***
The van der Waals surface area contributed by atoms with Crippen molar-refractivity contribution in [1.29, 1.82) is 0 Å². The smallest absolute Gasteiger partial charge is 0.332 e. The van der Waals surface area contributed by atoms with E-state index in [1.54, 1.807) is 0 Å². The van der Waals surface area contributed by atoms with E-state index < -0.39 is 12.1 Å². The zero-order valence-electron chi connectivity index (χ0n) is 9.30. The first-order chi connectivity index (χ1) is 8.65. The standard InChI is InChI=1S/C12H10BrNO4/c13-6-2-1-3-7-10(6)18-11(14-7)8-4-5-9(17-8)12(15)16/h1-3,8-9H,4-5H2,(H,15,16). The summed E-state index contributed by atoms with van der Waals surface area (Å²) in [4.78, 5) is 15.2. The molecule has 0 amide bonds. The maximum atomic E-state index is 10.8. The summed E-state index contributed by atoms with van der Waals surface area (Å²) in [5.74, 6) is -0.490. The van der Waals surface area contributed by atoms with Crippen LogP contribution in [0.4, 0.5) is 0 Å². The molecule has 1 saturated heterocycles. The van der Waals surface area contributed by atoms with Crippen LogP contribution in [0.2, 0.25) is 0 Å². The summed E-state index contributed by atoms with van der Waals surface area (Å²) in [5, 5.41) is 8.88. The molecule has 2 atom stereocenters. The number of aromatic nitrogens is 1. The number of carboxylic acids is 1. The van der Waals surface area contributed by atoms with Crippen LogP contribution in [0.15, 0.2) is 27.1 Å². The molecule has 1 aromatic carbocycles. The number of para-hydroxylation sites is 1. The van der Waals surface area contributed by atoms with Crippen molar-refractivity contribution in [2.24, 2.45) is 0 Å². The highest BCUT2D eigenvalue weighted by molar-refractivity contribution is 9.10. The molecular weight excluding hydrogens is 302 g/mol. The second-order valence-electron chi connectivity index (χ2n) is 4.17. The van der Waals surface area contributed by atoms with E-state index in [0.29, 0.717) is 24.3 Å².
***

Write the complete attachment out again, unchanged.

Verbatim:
The van der Waals surface area contributed by atoms with Crippen molar-refractivity contribution in [1.29, 1.82) is 0 Å². The smallest absolute Gasteiger partial charge is 0.332 e. The van der Waals surface area contributed by atoms with E-state index in [1.54, 1.807) is 0 Å². The van der Waals surface area contributed by atoms with E-state index < -0.39 is 12.1 Å². The zero-order valence-electron chi connectivity index (χ0n) is 9.30. The first-order chi connectivity index (χ1) is 8.65. The standard InChI is InChI=1S/C12H10BrNO4/c13-6-2-1-3-7-10(6)18-11(14-7)8-4-5-9(17-8)12(15)16/h1-3,8-9H,4-5H2,(H,15,16). The summed E-state index contributed by atoms with van der Waals surface area (Å²) in [4.78, 5) is 15.2. The molecule has 0 amide bonds. The maximum atomic E-state index is 10.8. The summed E-state index contributed by atoms with van der Waals surface area (Å²) in [5.74, 6) is -0.490. The van der Waals surface area contributed by atoms with Crippen LogP contribution in [0.4, 0.5) is 0 Å². The molecule has 1 saturated heterocycles. The van der Waals surface area contributed by atoms with Crippen LogP contribution in [0.2, 0.25) is 0 Å². The summed E-state index contributed by atoms with van der Waals surface area (Å²) in [5, 5.41) is 8.88. The molecule has 2 atom stereocenters. The number of aromatic nitrogens is 1. The number of carboxylic acids is 1. The van der Waals surface area contributed by atoms with Crippen LogP contribution in [0.15, 0.2) is 27.1 Å². The molecule has 1 aromatic carbocycles. The number of para-hydroxylation sites is 1. The van der Waals surface area contributed by atoms with Crippen molar-refractivity contribution in [2.24, 2.45) is 0 Å². The highest BCUT2D eigenvalue weighted by molar-refractivity contribution is 9.10. The molecular weight excluding hydrogens is 302 g/mol. The second-order valence-electron chi connectivity index (χ2n) is 4.17. The van der Waals surface area contributed by atoms with E-state index in [0.29, 0.717) is 24.3 Å².